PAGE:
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Function Pointers, part 2


In the previous article, Jun Nakamura introduced you to the use of regular function pointers, but when you write C++ code, you will be interested in C++ class member function pointers too. It is time to look at how to declare pointers to the members of classes you write for your applications.

Author Info:
By: J. Nakamura
Rating: 4 stars4 stars4 stars4 stars4 stars / 11
May 31, 2005
TABLE OF CONTENTS:
  1. · Function Pointers, part 2
  2. · Defining and Using C Member Function Pointers
  3. · C Member Function Pointers and Polymorphism
  4. · The Member Function Pointer as Argument and Return Value

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Function Pointers, part 2 - Defining and Using C Member Function Pointers
(Page 2 of 4 )

Though a function pointer to a member function looks a bit more complex, it shouldn’t be too difficult to understand how they work now. Here is the function pointed at by the example:

bool ProtocolImpl::login(string const &msg, RQRSTable const *rt);

And this is the typedef I used to define the function pointer as used in the example struct:

typedef bool (ProtocolImpl::*HandleFunc)
                  (string const&, struct RQRSTable*);

It all doesn’t look that different from the regular function pointer syntax when you take a closer look at it. The main difference lies in the fact that you have to specify the class scope of the function pointer, so that the compiler understands that the function pointer is aimed at the member of a class.

Of course there are more ways to declare a member function in a class, so let’s use this simple class definition to try them out:

class MyClass {
public:
  MyClass() : m_value(0) {}
  void SetValue(int value) { m_value=value; }
  int GetValue() const { return m_value; }
  inline void InlineFoo() { (void)printf(“inlined\n”); }

static void foo(char const *msg, int value)
  { (void)printf(“%s %d\n”, msg, value); }
private:
  int m_value;
};

The function pointer comparable to the one used in the example struct is one that points to void MyClass::SetValue(int):

// raw declaration and assignment
void (MyClass::*svalue)(int) = &MyClass::SetValue;

// utilizing a typedef
typedef void (MyClass:*SValue)(int);
SValue svalue = &MyClass::SetValue;

So you see that the function pointer to a member function only needs ‘MyClass::’ in front of the variable name to declare it (which is probably the reason why it instinctively looks a bit weird). Member functions can have more identities than this one so let’s see how we define pointers to the other functions.

// raw declaration and assignment
int (MyClass::*gvalue)() const = &MyClass::GetValue;

// utilizing a typedef
typedef void (MyClass::GValue)() const;
GValue gvalue = &MyClass::GetValue;

A const member function pointer is defined the same way we have been declaring function pointers up to now: just add const.

// raw declaration and assignment
void (MyClass::*inlfoo)() = &MyClass::InlineFoo;

// utilizing a typedef
typedef void (MyClass::*InlFoo)();
InlFoo infloo = &MyClass::InlineFoo;

The function pointer above may come as a small surprise, because you would expect the code of an inlined member function to be pasted into where we normally would find the function call. However when you declare a member function pointer to an inlined function, the compiler creates a body for that function so that it can be executed when you call that member function pointer.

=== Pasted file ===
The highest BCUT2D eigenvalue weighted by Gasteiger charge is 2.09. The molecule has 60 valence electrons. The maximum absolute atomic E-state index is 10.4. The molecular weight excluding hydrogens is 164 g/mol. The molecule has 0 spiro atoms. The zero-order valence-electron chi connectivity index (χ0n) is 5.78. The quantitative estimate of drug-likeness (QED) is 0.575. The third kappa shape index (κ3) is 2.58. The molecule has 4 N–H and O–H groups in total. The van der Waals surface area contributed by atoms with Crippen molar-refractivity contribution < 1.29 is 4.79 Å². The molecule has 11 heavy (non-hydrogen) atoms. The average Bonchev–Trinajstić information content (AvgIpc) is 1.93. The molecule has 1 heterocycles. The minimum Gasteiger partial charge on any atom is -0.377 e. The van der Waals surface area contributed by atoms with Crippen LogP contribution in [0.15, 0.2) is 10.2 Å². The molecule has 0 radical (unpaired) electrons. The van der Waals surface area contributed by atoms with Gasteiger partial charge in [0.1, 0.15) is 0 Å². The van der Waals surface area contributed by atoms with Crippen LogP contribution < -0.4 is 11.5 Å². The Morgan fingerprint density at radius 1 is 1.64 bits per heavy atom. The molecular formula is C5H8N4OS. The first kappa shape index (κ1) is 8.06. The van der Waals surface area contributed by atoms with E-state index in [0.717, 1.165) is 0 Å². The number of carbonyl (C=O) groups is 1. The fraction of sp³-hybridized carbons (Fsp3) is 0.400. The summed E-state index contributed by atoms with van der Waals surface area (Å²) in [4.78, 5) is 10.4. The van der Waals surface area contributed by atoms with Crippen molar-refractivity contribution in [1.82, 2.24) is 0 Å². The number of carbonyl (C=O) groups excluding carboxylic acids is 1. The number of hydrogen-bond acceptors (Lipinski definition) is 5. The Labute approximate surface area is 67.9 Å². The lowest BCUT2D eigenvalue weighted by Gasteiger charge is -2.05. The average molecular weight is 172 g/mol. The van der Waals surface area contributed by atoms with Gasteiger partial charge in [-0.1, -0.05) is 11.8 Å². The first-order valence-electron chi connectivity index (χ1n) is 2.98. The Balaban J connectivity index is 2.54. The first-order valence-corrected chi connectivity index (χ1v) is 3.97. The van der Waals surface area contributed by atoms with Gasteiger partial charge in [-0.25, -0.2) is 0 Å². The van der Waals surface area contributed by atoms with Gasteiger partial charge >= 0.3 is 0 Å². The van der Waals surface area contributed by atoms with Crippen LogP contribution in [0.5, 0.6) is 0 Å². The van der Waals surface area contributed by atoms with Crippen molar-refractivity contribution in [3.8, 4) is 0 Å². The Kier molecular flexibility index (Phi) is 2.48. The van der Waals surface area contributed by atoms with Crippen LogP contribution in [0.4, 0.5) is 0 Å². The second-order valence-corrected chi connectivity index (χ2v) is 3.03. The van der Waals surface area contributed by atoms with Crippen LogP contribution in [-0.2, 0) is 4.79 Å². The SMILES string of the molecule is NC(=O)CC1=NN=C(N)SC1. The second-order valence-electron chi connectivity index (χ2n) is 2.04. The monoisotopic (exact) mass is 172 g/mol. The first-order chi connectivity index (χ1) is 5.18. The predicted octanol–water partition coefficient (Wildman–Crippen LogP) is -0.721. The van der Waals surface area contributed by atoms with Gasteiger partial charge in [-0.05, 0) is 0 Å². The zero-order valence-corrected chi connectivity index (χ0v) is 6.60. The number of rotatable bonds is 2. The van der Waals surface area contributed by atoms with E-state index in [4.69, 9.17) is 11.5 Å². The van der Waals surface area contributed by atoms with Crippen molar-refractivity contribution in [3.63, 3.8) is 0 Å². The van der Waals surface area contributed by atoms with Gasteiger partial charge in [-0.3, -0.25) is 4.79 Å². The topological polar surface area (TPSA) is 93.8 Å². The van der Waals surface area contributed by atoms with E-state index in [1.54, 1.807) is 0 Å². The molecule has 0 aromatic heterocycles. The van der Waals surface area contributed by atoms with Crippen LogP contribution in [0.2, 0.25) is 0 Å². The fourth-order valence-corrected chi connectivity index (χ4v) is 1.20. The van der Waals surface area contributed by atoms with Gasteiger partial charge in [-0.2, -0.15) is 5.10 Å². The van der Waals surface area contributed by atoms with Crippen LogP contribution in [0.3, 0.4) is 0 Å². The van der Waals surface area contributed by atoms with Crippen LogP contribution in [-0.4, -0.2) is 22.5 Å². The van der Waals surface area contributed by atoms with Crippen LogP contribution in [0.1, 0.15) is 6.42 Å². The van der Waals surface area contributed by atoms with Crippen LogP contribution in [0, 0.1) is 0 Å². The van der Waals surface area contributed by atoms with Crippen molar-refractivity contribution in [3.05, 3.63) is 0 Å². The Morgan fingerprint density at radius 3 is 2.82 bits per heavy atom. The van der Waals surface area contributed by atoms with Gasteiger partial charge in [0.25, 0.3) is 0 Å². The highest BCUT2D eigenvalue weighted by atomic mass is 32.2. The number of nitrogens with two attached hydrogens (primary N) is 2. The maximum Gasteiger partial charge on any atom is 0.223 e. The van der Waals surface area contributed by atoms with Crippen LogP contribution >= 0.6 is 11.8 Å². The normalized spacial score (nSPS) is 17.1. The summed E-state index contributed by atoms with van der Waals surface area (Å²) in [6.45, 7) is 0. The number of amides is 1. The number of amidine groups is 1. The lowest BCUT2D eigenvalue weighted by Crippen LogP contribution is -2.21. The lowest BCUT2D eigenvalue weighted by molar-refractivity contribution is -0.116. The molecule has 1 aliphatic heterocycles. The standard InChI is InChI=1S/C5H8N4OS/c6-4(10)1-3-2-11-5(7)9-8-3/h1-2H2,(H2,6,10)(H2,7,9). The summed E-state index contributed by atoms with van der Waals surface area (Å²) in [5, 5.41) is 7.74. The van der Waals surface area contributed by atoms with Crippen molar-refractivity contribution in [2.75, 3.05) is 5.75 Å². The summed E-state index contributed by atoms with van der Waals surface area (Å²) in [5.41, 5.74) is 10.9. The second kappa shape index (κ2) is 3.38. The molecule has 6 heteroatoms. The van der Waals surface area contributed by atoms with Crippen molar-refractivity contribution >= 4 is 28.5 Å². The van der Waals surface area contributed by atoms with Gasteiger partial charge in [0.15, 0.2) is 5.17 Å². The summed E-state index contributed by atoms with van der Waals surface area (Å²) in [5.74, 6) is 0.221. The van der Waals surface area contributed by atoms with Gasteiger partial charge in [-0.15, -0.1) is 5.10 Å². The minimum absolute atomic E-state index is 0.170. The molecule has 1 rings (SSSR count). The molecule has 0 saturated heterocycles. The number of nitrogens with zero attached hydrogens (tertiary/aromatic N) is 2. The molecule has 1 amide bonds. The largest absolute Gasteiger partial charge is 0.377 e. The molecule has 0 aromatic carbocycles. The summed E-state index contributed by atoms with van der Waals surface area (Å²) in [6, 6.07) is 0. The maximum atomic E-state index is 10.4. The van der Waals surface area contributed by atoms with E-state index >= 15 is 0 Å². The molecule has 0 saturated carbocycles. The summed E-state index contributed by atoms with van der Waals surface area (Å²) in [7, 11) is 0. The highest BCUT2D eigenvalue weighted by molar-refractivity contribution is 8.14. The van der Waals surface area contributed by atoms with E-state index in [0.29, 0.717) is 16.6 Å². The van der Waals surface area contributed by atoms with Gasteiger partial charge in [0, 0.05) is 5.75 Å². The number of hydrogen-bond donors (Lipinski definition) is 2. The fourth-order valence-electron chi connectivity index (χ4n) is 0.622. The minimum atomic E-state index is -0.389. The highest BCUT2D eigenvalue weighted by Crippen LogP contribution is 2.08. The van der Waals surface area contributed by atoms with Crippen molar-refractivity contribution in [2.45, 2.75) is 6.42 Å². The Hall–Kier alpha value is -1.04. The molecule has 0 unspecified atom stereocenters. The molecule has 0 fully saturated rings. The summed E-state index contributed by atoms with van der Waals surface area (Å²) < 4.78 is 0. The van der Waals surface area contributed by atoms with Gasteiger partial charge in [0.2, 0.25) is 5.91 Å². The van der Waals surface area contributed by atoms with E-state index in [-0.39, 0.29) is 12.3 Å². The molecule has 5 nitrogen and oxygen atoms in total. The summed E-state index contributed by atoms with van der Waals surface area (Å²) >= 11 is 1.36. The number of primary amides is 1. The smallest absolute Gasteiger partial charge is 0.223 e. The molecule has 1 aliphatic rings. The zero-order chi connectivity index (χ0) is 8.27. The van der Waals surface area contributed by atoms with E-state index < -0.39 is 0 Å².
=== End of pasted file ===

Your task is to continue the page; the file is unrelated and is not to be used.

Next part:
// raw declaration and assignment
void (*foo)(char const*, int) = &MyClass::foo;

// utilizing a typedef
typedef void (*FooPtr)(char const*, int);
FooPtr foo = &MyClass::foo;

Can you guess which member function is being pointed at by FooPtr without having to go back to the declaration of MyClass?

It is pointing at: ‘static void foo (char const * msg, int val );’ Again this may come a bit unexpected, but pointers to static member functions are declared just like the regular function pointers. And when you think about it… static member functions can be used just like regular functions, with them main difference being the fact that you have to provide the class scope (‘MyClass::’) when calling them.

Defining member function pointers is one thing; now let’s see how we use them. There are some specifics you have to be aware of when calling member functions in objects. Let’s write some code that tests the above defined member function pointers.

int main (int argc, char *argv[]) { =
  MyClass myclass;
  SValue svalue = &MyClass::SetValue;
  (myclass.*svalue)(0x1234);

  GValue gvalue = &MyClass::GetValue;
  int res = (myclass.*gvalue)();
  (void)printf(“result is 0x%d\n”, res);

  InlineFoo inlinefoo = &MyClass::InlineFoo; 
  (myclass.*inlinefoo)();

  FooPtr fooptr = &MyClass::foo;
  Fooptr(“result is: “, (myclass.*gvalue)());
}

It will generate the following output:

result is 0x00001234
inlined
result is: 4660

When you plan to use a member function pointer you will need an object of the class you are going to use it on. The syntax boils down to (myobject.*fncptr)(), where <MYOBJECT.> is the name of the instantiated class and <*FNCPTR> is the name of the used member function pointer.


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